Conversational assistants are ubiquitous among the general population, however, these systems have not had an impact on people with disabilities, or speech and language disorders, for whom basic day-to-day communication and social interaction is a huge struggle. Language model technology can play a huge role in empowering these users and help them interact with others with less effort via interaction support. To enable this population, we build a system that can represent them in a social conversation and generate responses that can be controlled by the users using cues/keywords. We build models that can speed up this communication by suggesting relevant cues in the dialog response context. We also introduce a keyword-loss to lexically constrain the model response output. We present automatic and human evaluation of our cue/keyword predictor and the controllable dialog system to show that our models perform significantly better than models without control. Our evaluation and user study shows that keyword-control on end-to-end response generation models is powerful and can enable and empower users with degenerative disorders to carry out their day-to-day communication.

2021

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Estimating Subjective Crowd-Evaluations as an Additional Objective to Improve Natural Language Generation
Jakob Nyberg | Maike Paetzel | Ramesh Manuvinakurike
Proceedings of the Workshop on Human Evaluation of NLP Systems (HumEval)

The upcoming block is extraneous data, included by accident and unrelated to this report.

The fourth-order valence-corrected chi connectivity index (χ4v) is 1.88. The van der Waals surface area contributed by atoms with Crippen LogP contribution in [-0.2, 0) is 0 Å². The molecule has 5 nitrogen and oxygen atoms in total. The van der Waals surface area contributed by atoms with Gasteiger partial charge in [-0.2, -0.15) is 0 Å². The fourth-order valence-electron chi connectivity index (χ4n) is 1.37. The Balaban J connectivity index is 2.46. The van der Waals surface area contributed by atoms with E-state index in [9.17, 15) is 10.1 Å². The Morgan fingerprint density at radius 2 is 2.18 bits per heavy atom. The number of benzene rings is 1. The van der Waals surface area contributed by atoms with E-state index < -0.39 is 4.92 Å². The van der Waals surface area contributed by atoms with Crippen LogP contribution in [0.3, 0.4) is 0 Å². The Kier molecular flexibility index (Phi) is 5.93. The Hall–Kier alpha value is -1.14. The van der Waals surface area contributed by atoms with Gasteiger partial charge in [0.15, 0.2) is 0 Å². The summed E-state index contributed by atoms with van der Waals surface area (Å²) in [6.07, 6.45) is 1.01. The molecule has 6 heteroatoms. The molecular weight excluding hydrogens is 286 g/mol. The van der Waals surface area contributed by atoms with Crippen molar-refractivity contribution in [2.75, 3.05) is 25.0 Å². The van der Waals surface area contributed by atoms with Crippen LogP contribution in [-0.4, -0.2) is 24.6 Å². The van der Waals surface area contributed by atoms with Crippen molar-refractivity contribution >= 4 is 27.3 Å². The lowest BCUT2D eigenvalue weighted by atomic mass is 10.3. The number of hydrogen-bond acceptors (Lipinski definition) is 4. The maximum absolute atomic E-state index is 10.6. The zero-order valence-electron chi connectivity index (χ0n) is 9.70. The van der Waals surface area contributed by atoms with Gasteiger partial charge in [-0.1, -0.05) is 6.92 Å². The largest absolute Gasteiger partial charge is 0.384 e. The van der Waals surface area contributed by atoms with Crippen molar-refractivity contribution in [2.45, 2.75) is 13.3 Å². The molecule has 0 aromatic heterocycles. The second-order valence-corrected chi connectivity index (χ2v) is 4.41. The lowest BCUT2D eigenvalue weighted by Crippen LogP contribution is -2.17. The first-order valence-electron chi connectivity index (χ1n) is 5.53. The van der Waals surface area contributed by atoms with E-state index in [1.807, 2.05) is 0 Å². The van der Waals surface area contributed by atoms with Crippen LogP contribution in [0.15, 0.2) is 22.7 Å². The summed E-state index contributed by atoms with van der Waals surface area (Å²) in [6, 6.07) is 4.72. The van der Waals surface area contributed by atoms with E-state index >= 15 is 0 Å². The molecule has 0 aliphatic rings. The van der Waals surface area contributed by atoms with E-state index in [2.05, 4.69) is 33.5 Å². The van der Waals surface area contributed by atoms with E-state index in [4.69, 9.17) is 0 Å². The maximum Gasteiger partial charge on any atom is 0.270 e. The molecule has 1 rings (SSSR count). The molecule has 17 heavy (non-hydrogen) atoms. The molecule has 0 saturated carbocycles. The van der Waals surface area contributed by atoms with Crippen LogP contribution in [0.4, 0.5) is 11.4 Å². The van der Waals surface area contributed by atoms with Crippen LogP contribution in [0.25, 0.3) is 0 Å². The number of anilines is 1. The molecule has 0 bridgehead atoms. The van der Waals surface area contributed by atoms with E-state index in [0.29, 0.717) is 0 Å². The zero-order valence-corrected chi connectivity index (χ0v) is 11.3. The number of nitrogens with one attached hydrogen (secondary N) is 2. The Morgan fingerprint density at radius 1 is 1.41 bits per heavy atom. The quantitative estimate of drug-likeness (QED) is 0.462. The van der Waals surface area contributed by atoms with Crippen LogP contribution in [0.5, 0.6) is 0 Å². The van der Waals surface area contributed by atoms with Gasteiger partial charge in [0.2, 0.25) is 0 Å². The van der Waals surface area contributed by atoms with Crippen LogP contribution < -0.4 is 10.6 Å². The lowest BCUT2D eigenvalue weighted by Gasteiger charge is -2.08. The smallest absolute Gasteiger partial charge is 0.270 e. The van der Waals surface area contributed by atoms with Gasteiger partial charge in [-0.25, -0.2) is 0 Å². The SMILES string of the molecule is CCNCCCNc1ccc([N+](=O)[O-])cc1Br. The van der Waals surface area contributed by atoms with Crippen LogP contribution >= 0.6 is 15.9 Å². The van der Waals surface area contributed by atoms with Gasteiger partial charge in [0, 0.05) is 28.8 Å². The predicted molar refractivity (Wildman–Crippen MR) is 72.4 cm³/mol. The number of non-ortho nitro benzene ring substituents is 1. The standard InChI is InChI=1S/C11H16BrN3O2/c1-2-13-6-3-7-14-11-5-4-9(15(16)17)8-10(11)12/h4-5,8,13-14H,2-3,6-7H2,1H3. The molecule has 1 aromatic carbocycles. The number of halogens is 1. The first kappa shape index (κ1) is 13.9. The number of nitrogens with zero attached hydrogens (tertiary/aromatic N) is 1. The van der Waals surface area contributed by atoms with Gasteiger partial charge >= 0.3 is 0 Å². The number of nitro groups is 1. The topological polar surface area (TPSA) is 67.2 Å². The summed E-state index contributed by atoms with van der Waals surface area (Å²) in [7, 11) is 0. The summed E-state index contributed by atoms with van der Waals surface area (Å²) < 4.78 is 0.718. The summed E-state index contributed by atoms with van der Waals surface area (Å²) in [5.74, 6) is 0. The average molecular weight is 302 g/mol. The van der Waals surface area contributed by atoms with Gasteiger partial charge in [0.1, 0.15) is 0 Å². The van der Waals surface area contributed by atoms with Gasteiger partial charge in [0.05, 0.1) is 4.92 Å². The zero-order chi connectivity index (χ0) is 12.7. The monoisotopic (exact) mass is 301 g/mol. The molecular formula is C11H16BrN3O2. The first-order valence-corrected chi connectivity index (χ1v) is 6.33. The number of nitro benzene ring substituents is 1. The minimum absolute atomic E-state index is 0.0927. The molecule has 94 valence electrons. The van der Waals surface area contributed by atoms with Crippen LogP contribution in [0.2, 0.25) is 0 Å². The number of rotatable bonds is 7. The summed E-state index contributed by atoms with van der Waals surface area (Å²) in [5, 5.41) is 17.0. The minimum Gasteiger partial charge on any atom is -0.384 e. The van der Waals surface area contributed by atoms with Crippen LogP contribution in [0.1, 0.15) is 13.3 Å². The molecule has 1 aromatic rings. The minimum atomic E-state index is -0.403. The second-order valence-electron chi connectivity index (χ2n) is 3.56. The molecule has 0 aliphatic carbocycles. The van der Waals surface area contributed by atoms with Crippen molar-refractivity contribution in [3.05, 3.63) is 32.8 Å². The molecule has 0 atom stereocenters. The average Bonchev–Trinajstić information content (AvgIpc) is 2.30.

Human ratings are one of the most prevalent methods to evaluate the performance of NLP (natural language processing) algorithms. Similarly, it is common to measure the quality of sentences generated by a natural language generation model using human raters. In this paper we argue for exploring the use of subjective evaluations within the process of training language generation models in a multi-task learning setting. As a case study, we use a crowd-authored dialogue corpus to fine-tune six different language generation models. Two of these models incorporate multi-task learning and use subjective ratings of lines as part of an explicit learning goal. A human evaluation of the generated dialogue lines reveals that utterances generated by the multi-tasking models were subjectively rated as the most typical, most moving the conversation forward, and least offensive. Based on these promising first results, we discuss future research directions for incorporating subjective human evaluations into language model training and to hence keep the human user in the loop during the development process.